NEW ORLEANS — The Allstate Sugar Bowl on Wednesday night had some notable storylines.

There was pumped-up Louisville staging the biggest upset in the history of this storied game.

There was Cardinals sophomore quarterback Teddy Bridgewater introducing himself as a potential future Heisman Trophy candidate to presumably the largest television audience that has seen him this season.

There was a third upset loss by a Southeastern Conference team in 48 hours — following LSU’s loss to Clemson and Mississippi State’s loss to Northwestern — demonstrating that as good as the SEC is, there are people playing pretty good football elsewhere.

But the 800-pound gorilla in the Mercedes-Benz Superdome came in the form of lots and lots of empty seats.

The stat sheet listed an attendance of 54,178, but the eyes could see this was the smallest crowd to see a Sugar Bowl in this building that has housed 37 of them.

In fact this was the smallest crowd to attend a Sugar Bowl since 1939 when 44,308 fans showed up at Tulane Stadium to watch Davey O’Brien lead TCU against something called Carnegie Tech.

This game will be long remembered by Louisville, which might be headed back to national prominence, and Florida, which might be a little farther from rejoining the SEC elite than it thought after an 11-1 regular season.

But this game needs to be remembered by the folks running the BCS as well.

When they finalize the details of a new postseason playoff system for the 2014 season, they should look at this Sugar Bowl as Exhibit A in favor of the free market.

This match-up wasn’t going to draw a big crowd, and if the Sugar Bowl could have, it wouldn’t have picked either one of these teams.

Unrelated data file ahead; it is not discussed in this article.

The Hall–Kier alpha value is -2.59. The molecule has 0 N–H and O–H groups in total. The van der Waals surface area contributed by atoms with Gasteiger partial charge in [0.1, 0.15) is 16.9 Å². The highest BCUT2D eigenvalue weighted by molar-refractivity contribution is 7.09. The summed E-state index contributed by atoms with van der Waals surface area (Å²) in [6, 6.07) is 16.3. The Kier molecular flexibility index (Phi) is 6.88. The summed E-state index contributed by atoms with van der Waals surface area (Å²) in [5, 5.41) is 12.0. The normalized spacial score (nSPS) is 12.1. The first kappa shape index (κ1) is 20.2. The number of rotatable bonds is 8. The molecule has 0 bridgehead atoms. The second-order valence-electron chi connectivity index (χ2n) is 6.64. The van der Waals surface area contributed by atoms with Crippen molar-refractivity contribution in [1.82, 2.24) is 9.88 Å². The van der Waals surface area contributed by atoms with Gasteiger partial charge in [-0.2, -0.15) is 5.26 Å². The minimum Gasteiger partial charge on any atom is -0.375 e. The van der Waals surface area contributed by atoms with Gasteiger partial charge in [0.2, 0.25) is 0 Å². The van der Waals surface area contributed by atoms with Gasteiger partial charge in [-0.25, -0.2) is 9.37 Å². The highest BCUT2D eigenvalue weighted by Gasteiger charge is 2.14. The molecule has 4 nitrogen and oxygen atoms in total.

No offense to the Gators, who might have had the nation’s best résumé after the two teams playing in the BCS Championship — Notre Dame and Alabama. And no offense to the Cardinals, who showed they were worthy of competing in a bowl game of this stature.

But Florida was in the Sugar Bowl because its ranking guaranteed it a spot in a BCS bowl. Louisville was in the Sugar because as champion of its conference — the rapidly disintegrating Big East — it was guaranteed a BCS spot as well.

When Midwestern Athletic Conference champion Northern Illinois climbed to No. 15 in the BCS rankings, it was guaranteed yet another BCS spot, bumping Louisville from the Orange Bowl to the Sugar.

Florida historically does not travel well when it’s not playing for a national title.

Louisville’s fan base had Florida’s beat easily here, but is is relatively small by BCS participant standards and it too contributed to the embarrassing turnout.

If not for the BCS’ automatic qualifications — and its limit of two BCS teams from one conference — the Sugar Bowl would have had a much more attractive pairing from among Georgia, LSU and Oklahoma.

And with it, a crowd worthy of this bowl.